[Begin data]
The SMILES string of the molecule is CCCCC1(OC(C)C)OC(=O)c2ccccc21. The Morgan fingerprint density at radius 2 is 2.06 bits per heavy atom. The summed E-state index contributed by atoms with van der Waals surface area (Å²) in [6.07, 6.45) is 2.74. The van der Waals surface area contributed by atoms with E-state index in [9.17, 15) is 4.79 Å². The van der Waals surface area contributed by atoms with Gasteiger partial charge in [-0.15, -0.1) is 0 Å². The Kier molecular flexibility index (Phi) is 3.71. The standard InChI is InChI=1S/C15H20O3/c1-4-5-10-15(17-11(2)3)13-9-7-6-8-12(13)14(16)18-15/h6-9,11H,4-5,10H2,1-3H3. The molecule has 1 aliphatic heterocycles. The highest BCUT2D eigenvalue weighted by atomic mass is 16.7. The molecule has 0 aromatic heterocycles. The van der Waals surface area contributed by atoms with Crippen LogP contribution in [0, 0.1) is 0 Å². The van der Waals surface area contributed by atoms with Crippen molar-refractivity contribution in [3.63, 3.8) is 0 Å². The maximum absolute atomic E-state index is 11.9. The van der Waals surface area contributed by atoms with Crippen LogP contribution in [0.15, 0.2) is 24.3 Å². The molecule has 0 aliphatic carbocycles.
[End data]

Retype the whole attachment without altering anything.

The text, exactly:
The SMILES string of the molecule is CCCCC1(OC(C)C)OC(=O)c2ccccc21. The Morgan fingerprint density at radius 2 is 2.06 bits per heavy atom. The summed E-state index contributed by atoms with van der Waals surface area (Å²) in [6.07, 6.45) is 2.74. The van der Waals surface area contributed by atoms with E-state index in [9.17, 15) is 4.79 Å². The van der Waals surface area contributed by atoms with Gasteiger partial charge in [-0.15, -0.1) is 0 Å². The Kier molecular flexibility index (Phi) is 3.71. The standard InChI is InChI=1S/C15H20O3/c1-4-5-10-15(17-11(2)3)13-9-7-6-8-12(13)14(16)18-15/h6-9,11H,4-5,10H2,1-3H3. The molecule has 1 aliphatic heterocycles. The highest BCUT2D eigenvalue weighted by atomic mass is 16.7. The molecule has 0 aromatic heterocycles. The van der Waals surface area contributed by atoms with Crippen LogP contribution in [0, 0.1) is 0 Å². The van der Waals surface area contributed by atoms with Crippen molar-refractivity contribution in [3.63, 3.8) is 0 Å². The maximum absolute atomic E-state index is 11.9. The van der Waals surface area contributed by atoms with Crippen LogP contribution in [0.15, 0.2) is 24.3 Å². The molecule has 0 aliphatic carbocycles.